1909 – 2020
First boat designed and built by N. R. Wright, at the age of 16 years. lamcorper mattis, pulvinar dapibus leo.
Oldest existing N. R. Wright boat. Lives in the Noosa River.
The Wright Tradition started in 1909 when Norman Wright opened his own business in 67 Newstead Tce, Newstead. His first commission was ‘Superb’, a shallow draught gaff-rigged center board yacht, built for James Hogan Smith. The yard’s prestige grew rapidly, in part due to stream of exquisite vessels that swiftly poured forth from its slipways (including such boats as ‘Olivene’, ‘Pathfinder’, ‘Stradbroke II’ and ‘Juanita’) but also due to Norman Wright’s personal reputation built when he worked as a tradesman at the renowned Whereat’s yard.
Norman R. Wright – Boat Builder The Original Shed at Newstead.
Designed & built for Mr. W.G. Whatmore.
Length 94’ | Speed 11 knots
During the following years, Norman Wright’s were involved with many projects that made history, including the building of Sailing Yacht ‘Francois’. This yacht was a 75 ft schooner and probably the largest racing yacht to be built by Wrights. Following the outbreak of war in 1939, and particularly after the Japanese bombing of Pearl Harbour in 1941, the building of recreational craft was suspended in the wake of a wholesale diversion of resources towards the military effort.
The military authorities engaged the Norman Wright yard to refit all types of small vessels for cargo work. The famous ‘Fairmiles’ was well known in war and the Navy commissioned Norman Wright to build four of their 112 ft patrol boats, known for their pace and effectiveness.
18 ft skift designed & built by N. R. Wright. World Champion 1938
Built with a Caterpillar Engine 114HP Length 56’ | Speed 10 knots
After the return to peace in the late 1940’s, there was a great demand for work boats such as trawlers, luggers, and vessels for the tourist resorts. During this period, the yard built boats for the Barrier Reef islands of Lindeman, South Molle, Orpheus, Magnetic and Hayman.
By the 1950’s, Norman Wright’s sons had increasingly assumed responsibility for the day to day operation. Ronald Wright was already an experienced boat builder and completed a university degree in Naval Architecture to become Queensland’s first Naval Architect.
Ron, Norman Snr & Norman Jnr at the Quay Street Office.
Designed & built for L. Mee. Cruised the South Pacific. Length 75’ | Speed 11.2 knots
Built for Kevin Alexander. Length 57’ | Speed 9.5 knots
The sixties saw the departure of the younger Norman from the company but also heralded an onslaught of innovation in design and construction as Ron took on more and more of the designing and management roles.
The yard produced yachts at the cutting edge of technology during this period, epitomised in the ‘Beryl May’ (later renamed South Pacific II) in 1961 and ‘Bali Hai’ in 1964.
Ron continued to assert his design talent, creating the first 24 knot pilot boats ‘Flinders’ and ‘Oxley’ which nearly exceeded their lifespan threefold in service and the streamlined motor yacht ‘Dolphin’. During this period he cemented his prominence in naval design, gaining the enviable reputation of being one of, if not the, finest naval architects in Australia.
Designed & built for Clyde Industries. First large cold moulded boat. Length 62’6 | Speed 20 knots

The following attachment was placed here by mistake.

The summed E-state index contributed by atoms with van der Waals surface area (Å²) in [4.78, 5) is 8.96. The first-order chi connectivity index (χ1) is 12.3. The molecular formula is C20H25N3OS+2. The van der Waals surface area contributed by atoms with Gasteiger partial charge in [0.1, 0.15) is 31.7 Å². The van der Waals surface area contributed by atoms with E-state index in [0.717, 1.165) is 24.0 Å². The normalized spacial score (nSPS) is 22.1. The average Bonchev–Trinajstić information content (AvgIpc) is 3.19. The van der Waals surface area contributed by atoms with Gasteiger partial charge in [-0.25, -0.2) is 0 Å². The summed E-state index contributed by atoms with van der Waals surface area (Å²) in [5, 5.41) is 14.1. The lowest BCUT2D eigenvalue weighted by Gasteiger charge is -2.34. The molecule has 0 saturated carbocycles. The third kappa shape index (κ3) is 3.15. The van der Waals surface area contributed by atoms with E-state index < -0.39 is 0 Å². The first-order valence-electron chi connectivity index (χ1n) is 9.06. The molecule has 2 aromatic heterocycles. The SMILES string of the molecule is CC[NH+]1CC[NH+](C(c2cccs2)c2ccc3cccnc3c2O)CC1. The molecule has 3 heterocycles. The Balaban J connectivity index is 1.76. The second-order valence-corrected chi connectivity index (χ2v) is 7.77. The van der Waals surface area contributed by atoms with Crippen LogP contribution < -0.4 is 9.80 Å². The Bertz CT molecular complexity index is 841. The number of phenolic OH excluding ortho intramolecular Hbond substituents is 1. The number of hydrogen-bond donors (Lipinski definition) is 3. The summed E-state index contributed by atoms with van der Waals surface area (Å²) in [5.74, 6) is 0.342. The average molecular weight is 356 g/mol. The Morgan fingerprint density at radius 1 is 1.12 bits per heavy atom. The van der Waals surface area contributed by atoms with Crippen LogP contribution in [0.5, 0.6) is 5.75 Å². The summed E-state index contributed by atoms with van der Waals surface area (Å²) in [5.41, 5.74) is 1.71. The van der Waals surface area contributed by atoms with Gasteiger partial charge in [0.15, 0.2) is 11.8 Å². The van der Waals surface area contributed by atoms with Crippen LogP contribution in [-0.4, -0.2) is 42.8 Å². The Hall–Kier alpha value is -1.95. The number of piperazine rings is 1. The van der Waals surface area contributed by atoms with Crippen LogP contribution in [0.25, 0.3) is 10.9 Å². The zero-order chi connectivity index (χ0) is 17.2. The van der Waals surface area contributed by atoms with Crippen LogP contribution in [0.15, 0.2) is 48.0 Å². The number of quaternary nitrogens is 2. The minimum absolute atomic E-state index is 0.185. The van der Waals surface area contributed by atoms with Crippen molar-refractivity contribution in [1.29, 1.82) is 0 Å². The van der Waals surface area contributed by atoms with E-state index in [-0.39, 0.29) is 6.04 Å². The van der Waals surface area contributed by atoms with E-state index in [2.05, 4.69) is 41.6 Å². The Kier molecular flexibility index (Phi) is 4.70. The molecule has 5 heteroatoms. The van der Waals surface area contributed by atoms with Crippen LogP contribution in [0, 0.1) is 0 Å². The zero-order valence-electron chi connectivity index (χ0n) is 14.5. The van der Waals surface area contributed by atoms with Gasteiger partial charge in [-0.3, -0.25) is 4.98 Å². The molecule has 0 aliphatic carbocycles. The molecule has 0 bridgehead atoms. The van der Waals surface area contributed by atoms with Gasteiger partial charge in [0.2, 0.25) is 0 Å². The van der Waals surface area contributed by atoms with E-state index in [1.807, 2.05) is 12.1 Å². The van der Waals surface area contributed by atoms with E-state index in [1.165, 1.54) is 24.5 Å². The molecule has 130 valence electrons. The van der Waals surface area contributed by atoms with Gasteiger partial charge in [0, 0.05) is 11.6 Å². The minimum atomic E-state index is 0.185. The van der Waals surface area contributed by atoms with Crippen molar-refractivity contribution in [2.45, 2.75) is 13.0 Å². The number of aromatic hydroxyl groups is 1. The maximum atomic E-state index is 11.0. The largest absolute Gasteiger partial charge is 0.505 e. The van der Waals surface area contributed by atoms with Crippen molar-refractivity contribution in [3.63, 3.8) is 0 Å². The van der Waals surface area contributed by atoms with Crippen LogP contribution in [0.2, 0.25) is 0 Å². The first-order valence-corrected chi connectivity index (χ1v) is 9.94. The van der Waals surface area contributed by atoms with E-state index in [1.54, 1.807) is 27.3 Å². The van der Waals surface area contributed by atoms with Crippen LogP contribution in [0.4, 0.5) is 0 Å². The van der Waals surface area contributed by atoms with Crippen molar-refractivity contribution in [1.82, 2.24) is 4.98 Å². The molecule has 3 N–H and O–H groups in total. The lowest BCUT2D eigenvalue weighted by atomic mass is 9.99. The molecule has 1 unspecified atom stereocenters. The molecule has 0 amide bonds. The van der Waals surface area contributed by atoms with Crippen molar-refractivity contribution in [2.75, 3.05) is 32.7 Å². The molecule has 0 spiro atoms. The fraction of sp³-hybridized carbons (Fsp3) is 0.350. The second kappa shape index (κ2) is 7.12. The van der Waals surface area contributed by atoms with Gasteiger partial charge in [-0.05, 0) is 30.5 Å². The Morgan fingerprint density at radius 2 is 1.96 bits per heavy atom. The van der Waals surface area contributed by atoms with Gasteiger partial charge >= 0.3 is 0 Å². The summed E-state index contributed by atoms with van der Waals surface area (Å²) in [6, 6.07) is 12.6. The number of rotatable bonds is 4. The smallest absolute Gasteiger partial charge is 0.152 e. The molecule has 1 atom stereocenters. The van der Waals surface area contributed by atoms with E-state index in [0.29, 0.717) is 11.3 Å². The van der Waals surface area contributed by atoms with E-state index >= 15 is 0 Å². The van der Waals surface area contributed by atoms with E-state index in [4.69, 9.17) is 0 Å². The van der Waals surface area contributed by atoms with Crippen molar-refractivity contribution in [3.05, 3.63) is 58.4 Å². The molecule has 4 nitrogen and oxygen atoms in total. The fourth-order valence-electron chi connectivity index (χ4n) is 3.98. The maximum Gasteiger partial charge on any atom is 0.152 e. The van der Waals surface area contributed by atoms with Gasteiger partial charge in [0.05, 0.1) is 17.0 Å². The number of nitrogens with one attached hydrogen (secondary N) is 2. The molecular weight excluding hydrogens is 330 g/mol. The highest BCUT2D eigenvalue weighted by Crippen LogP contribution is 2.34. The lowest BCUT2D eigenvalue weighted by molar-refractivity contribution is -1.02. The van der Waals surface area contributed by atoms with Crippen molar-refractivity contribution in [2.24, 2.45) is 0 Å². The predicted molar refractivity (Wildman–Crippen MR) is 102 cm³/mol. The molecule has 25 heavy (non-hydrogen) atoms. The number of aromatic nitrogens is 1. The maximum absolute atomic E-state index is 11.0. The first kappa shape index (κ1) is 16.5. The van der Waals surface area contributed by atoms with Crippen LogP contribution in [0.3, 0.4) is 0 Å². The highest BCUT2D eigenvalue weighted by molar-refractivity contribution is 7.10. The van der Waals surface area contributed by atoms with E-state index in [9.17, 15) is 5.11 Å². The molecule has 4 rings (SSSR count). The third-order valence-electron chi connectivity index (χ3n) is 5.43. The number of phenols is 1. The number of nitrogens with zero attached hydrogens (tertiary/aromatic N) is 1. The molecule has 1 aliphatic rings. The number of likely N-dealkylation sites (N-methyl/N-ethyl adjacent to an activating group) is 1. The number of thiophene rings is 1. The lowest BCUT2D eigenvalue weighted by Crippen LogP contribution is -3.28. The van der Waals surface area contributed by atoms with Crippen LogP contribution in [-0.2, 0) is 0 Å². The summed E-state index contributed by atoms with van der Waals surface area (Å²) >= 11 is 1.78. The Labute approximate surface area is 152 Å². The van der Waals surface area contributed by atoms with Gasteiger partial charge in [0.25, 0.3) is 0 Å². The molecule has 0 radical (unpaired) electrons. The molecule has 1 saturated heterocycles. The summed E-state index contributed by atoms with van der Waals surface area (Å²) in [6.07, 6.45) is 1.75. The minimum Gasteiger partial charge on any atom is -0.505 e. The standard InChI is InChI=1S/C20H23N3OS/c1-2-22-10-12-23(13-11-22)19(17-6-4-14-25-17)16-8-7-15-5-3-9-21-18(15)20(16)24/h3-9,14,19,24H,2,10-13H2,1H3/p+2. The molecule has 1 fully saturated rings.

With the passing of Norman Senior, Ron’s two sons entered the business, working their way up through the yard, already showing promise with elder son Bill winning ‘Apprentice of the Year’ and younger son Ian displaying the outstanding sailing skills of his descendents.
In 1982 they assumed the role of the running the company with the construction of the 108 foot charter vessel ‘Elizabeth E II’.
Boats of such calibre as ‘Wyllaway’, ‘New Horizon’, ‘Laura J’ and ‘White Haven’ followed as the brothers stamped their mark upon the business.
Length 108 ’ | Speed 10 knots
Built for Mr. John McPhee. Length 83.9 ’ | Speed 27 knots
Designed and built for Admiral John Hunt RAN. Still in operation. Length 39’ | Speed 19 knots
Designed & built for the Peabody family. Length 101’ | Speed 28.9 knots.
The 1990s heralded a renaissance of boat building at the yard, with the production of such masterpieces as ‘Whistler’, ‘Restless’ and ‘Annabelle’, and foretold of the exquiste workmanship that would later be displayed on boats such as ‘Terna’, ‘Lionheart’ and ‘Bandanna’.
These projects are demonstrative of Norman Wrights endeavor to keep up with the ever-changing technologies available. The ‘pilot boat’ developments are another prominent example of this. These vessels evolved from boat to boat, receiving feedback from the operators and the prompt resolution of any problems that needed addressing.
The structure of the boats became stronger and lighter and the latest boats were designed to withstand “roll-over”. The developments from these boats spread into the boats built today.
Restored for Dennis O’Neil and John David. Our brief was Day-Sailing on Sydney Harbour. Length 118’’
The company continues to maintain its pre-eminent position within the boat building industry, constructing multiple new generation City Cats, completing refits on a whole new scale and continuing to produce quality pleasure and commercial crafts of the highest quality. Bill and Ian Wright continue to strive to maintain this success and uphold the prestigious reputation their family business has built over a one hundred years of history.
Norman R Wright and Sons has produced a vast variety of boat builders who in turn established their own businesses.
Designed & built for Adrian Yates. Length 58’ | Speed 34 knots.
Lionheart at the Sandhills, Moreton Island. Length 100 ’ | Speed 12 knots.
Designed & build for Ian and Jen Holman. Length 62’ | Speed 11 knots.
18 foot skiff built for Peter Cavill. Replica of a 1949 original design.
Length 60’ | Speed 40 knots plus
Current Brisbane premises for Norman R. Wright & Sons with 54 staff.